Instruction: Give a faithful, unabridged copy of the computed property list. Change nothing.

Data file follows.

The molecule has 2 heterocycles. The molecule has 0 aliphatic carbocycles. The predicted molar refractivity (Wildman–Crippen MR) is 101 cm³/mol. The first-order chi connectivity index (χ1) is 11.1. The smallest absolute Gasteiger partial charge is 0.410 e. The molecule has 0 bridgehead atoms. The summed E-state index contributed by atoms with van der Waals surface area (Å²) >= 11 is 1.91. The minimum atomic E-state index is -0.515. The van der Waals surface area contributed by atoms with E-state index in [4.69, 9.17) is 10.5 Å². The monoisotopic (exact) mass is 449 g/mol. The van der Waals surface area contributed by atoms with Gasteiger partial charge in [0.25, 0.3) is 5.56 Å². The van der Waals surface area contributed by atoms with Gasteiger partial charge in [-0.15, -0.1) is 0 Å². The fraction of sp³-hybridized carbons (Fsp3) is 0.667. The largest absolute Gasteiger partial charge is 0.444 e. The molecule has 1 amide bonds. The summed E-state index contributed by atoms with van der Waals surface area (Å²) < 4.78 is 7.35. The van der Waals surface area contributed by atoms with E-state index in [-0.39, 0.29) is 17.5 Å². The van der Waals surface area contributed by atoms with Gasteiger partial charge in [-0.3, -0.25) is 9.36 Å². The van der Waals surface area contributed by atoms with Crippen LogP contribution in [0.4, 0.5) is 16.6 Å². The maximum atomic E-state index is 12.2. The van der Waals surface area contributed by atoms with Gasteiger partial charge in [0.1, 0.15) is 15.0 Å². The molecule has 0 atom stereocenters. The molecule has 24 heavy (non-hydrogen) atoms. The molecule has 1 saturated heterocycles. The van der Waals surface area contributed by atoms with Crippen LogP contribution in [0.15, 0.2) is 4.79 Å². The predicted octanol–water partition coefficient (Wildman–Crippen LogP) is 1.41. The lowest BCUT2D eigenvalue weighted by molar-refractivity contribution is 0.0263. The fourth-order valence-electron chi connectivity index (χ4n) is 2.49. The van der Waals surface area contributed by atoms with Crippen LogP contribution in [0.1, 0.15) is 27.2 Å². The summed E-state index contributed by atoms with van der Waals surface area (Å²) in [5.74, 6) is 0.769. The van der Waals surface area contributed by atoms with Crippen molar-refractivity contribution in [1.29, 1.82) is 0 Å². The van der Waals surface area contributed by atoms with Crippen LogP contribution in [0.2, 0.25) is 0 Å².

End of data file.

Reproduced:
The molecule has 2 heterocycles. The molecule has 0 aliphatic carbocycles. The predicted molar refractivity (Wildman–Crippen MR) is 101 cm³/mol. The first-order chi connectivity index (χ1) is 11.1. The smallest absolute Gasteiger partial charge is 0.410 e. The molecule has 0 bridgehead atoms. The summed E-state index contributed by atoms with van der Waals surface area (Å²) >= 11 is 1.91. The minimum atomic E-state index is -0.515. The van der Waals surface area contributed by atoms with E-state index in [4.69, 9.17) is 10.5 Å². The monoisotopic (exact) mass is 449 g/mol. The van der Waals surface area contributed by atoms with Gasteiger partial charge in [0.25, 0.3) is 5.56 Å². The van der Waals surface area contributed by atoms with Gasteiger partial charge in [-0.15, -0.1) is 0 Å². The fraction of sp³-hybridized carbons (Fsp3) is 0.667. The largest absolute Gasteiger partial charge is 0.444 e. The molecule has 1 amide bonds. The summed E-state index contributed by atoms with van der Waals surface area (Å²) < 4.78 is 7.35. The van der Waals surface area contributed by atoms with E-state index in [-0.39, 0.29) is 17.5 Å². The van der Waals surface area contributed by atoms with Gasteiger partial charge in [-0.3, -0.25) is 9.36 Å². The van der Waals surface area contributed by atoms with Crippen LogP contribution in [0.4, 0.5) is 16.6 Å². The maximum atomic E-state index is 12.2. The van der Waals surface area contributed by atoms with Gasteiger partial charge in [0.1, 0.15) is 15.0 Å². The molecule has 0 atom stereocenters. The molecule has 24 heavy (non-hydrogen) atoms. The molecule has 1 saturated heterocycles. The van der Waals surface area contributed by atoms with Crippen LogP contribution in [0.15, 0.2) is 4.79 Å². The predicted octanol–water partition coefficient (Wildman–Crippen LogP) is 1.41. The lowest BCUT2D eigenvalue weighted by molar-refractivity contribution is 0.0263. The fourth-order valence-electron chi connectivity index (χ4n) is 2.49. The van der Waals surface area contributed by atoms with Crippen LogP contribution in [0.1, 0.15) is 27.2 Å². The summed E-state index contributed by atoms with van der Waals surface area (Å²) in [5.74, 6) is 0.769. The van der Waals surface area contributed by atoms with Crippen molar-refractivity contribution in [1.29, 1.82) is 0 Å². The van der Waals surface area contributed by atoms with Crippen LogP contribution in [0.2, 0.25) is 0 Å².